Boggs’s sure-footed debut collection, winner of the Bakeless Prize for Fiction, is set on and around the Mattaponi Indian reservation in Virginia.
The Mattaponi is formed by the confluence of four small rivers, and the author employs it deftly as a metaphorical merging of working-class folks of every race and ethnicity. She braids the stories together with recurrent characters and locales, but the stories nimbly evade the first-collection pitfall of too much sameness. The recurrent figures include Loretta, the caretaker for a cranky white octogenarian named Cutie. Loretta is biding her time and planning her retirement, which she’ll spend on the small, old-fashioned boat that gives the collection its title, a boat being lovingly rehabbed by a solitary guy named Mitchell, who gave it to his ex-wife as an extravagant present and for whom the boat is now both an emblem of lovelessness and the only thing he has to lavish love on. There’s the school principal, also lonesome, who gets cajoled into holding a Career Day, then is flummoxed because she “had honestly thought their county could produce more careers than four,” by far the most lucrative of these being the ownership of a McDonald’s. Her search for broader horizons leads her first to seek out a musician ex-boyfriend who tours the country’s amusement parks with Patti LaBelle, then back home to a sweet-tempered, travel-loving policeman who becomes her beau. The stories are not heavily plotted, and Boggs doesn’t always find satisfying exits, but even in those that seem to tread closest to cliché, for instance the one about the aging husband who announces that he wants a sex-change operation (“Jonas”), she writes with subtlety, empathy and command, so that every page features small surprises: jolts of recognition, pungent dialogue, keen observations.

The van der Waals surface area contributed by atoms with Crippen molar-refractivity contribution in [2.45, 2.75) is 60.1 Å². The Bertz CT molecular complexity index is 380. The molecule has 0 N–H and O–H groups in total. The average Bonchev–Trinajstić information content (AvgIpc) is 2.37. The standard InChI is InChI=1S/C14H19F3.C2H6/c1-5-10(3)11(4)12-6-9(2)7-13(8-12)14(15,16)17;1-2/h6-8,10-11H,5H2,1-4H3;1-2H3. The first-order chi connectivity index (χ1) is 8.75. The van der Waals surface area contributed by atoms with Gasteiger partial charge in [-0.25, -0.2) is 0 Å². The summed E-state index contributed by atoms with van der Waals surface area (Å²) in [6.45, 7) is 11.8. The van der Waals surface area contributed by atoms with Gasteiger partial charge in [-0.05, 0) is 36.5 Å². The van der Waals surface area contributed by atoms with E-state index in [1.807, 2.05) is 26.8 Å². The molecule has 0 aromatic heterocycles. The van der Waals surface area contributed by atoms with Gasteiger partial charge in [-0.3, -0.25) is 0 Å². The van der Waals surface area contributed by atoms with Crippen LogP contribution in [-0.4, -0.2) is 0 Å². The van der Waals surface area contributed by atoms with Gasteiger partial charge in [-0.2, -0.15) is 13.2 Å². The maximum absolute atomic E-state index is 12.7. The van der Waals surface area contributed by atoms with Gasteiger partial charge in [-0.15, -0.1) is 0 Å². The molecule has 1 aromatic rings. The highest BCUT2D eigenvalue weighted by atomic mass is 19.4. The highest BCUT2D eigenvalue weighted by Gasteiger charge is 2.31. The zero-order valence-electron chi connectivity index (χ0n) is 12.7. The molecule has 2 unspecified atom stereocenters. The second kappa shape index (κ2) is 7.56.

Unfussy, understated and richly varied stories—a promising debut.